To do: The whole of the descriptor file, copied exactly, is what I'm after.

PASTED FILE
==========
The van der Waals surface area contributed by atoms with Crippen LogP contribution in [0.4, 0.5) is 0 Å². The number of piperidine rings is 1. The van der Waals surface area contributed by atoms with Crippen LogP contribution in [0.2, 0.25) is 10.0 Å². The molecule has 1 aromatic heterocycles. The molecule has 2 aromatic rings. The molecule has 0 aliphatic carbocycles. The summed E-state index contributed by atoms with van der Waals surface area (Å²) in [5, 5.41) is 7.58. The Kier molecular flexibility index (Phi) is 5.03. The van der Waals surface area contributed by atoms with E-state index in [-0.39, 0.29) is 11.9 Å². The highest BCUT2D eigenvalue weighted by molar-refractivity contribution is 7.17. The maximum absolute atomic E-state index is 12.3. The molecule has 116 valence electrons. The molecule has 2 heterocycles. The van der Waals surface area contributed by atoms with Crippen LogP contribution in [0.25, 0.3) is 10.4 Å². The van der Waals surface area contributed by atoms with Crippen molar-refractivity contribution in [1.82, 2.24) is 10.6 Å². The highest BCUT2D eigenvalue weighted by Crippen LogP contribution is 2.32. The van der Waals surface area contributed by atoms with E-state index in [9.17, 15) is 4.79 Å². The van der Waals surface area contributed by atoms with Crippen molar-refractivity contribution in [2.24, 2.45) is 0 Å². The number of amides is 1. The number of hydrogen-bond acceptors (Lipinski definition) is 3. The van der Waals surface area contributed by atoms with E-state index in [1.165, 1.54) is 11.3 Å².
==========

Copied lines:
The van der Waals surface area contributed by atoms with Crippen LogP contribution in [0.4, 0.5) is 0 Å². The number of piperidine rings is 1. The van der Waals surface area contributed by atoms with Crippen LogP contribution in [0.2, 0.25) is 10.0 Å². The molecule has 1 aromatic heterocycles. The molecule has 2 aromatic rings. The molecule has 0 aliphatic carbocycles. The summed E-state index contributed by atoms with van der Waals surface area (Å²) in [5, 5.41) is 7.58. The Kier molecular flexibility index (Phi) is 5.03. The van der Waals surface area contributed by atoms with E-state index in [-0.39, 0.29) is 11.9 Å². The highest BCUT2D eigenvalue weighted by molar-refractivity contribution is 7.17. The maximum absolute atomic E-state index is 12.3. The molecule has 116 valence electrons. The molecule has 2 heterocycles. The van der Waals surface area contributed by atoms with Crippen LogP contribution in [0.25, 0.3) is 10.4 Å². The van der Waals surface area contributed by atoms with Crippen molar-refractivity contribution in [1.82, 2.24) is 10.6 Å². The highest BCUT2D eigenvalue weighted by Crippen LogP contribution is 2.32. The van der Waals surface area contributed by atoms with E-state index in [9.17, 15) is 4.79 Å². The van der Waals surface area contributed by atoms with Crippen molar-refractivity contribution in [2.24, 2.45) is 0 Å². The number of amides is 1. The number of hydrogen-bond acceptors (Lipinski definition) is 3. The van der Waals surface area contributed by atoms with E-state index in [1.165, 1.54) is 11.3 Å².